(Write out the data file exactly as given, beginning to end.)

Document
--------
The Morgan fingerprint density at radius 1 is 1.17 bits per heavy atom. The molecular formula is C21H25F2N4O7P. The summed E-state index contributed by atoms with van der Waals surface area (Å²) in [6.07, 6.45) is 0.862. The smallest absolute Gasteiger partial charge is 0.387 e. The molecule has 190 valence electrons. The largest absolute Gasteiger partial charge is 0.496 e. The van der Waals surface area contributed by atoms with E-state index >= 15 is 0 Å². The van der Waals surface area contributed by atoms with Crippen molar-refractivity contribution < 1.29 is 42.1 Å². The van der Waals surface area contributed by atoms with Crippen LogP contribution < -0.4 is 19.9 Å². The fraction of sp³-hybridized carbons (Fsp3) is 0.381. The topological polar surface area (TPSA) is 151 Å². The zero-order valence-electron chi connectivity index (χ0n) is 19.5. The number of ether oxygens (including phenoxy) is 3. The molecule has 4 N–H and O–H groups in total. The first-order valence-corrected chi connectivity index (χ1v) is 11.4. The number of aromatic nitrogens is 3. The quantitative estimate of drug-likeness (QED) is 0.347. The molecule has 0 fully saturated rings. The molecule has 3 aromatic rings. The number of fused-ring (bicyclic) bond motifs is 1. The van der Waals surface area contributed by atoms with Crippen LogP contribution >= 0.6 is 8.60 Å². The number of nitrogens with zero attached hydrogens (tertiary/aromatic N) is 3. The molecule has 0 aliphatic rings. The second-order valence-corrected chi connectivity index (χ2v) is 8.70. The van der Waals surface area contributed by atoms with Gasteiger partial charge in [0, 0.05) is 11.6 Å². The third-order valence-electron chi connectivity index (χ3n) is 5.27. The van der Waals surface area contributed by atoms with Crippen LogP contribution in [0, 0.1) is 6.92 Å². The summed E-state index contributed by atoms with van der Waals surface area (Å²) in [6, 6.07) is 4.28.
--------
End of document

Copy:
The Morgan fingerprint density at radius 1 is 1.17 bits per heavy atom. The molecular formula is C21H25F2N4O7P. The summed E-state index contributed by atoms with van der Waals surface area (Å²) in [6.07, 6.45) is 0.862. The smallest absolute Gasteiger partial charge is 0.387 e. The molecule has 190 valence electrons. The largest absolute Gasteiger partial charge is 0.496 e. The van der Waals surface area contributed by atoms with E-state index >= 15 is 0 Å². The van der Waals surface area contributed by atoms with Crippen molar-refractivity contribution < 1.29 is 42.1 Å². The van der Waals surface area contributed by atoms with Crippen LogP contribution < -0.4 is 19.9 Å². The fraction of sp³-hybridized carbons (Fsp3) is 0.381. The topological polar surface area (TPSA) is 151 Å². The zero-order valence-electron chi connectivity index (χ0n) is 19.5. The number of ether oxygens (including phenoxy) is 3. The molecule has 4 N–H and O–H groups in total. The first-order valence-corrected chi connectivity index (χ1v) is 11.4. The number of aromatic nitrogens is 3. The quantitative estimate of drug-likeness (QED) is 0.347. The molecule has 0 fully saturated rings. The molecule has 3 aromatic rings. The number of fused-ring (bicyclic) bond motifs is 1. The van der Waals surface area contributed by atoms with Crippen LogP contribution >= 0.6 is 8.60 Å². The number of nitrogens with zero attached hydrogens (tertiary/aromatic N) is 3. The molecule has 0 aliphatic rings. The second-order valence-corrected chi connectivity index (χ2v) is 8.70. The van der Waals surface area contributed by atoms with Gasteiger partial charge in [0, 0.05) is 11.6 Å². The third-order valence-electron chi connectivity index (χ3n) is 5.27. The van der Waals surface area contributed by atoms with Crippen LogP contribution in [0, 0.1) is 6.92 Å². The summed E-state index contributed by atoms with van der Waals surface area (Å²) in [6, 6.07) is 4.28.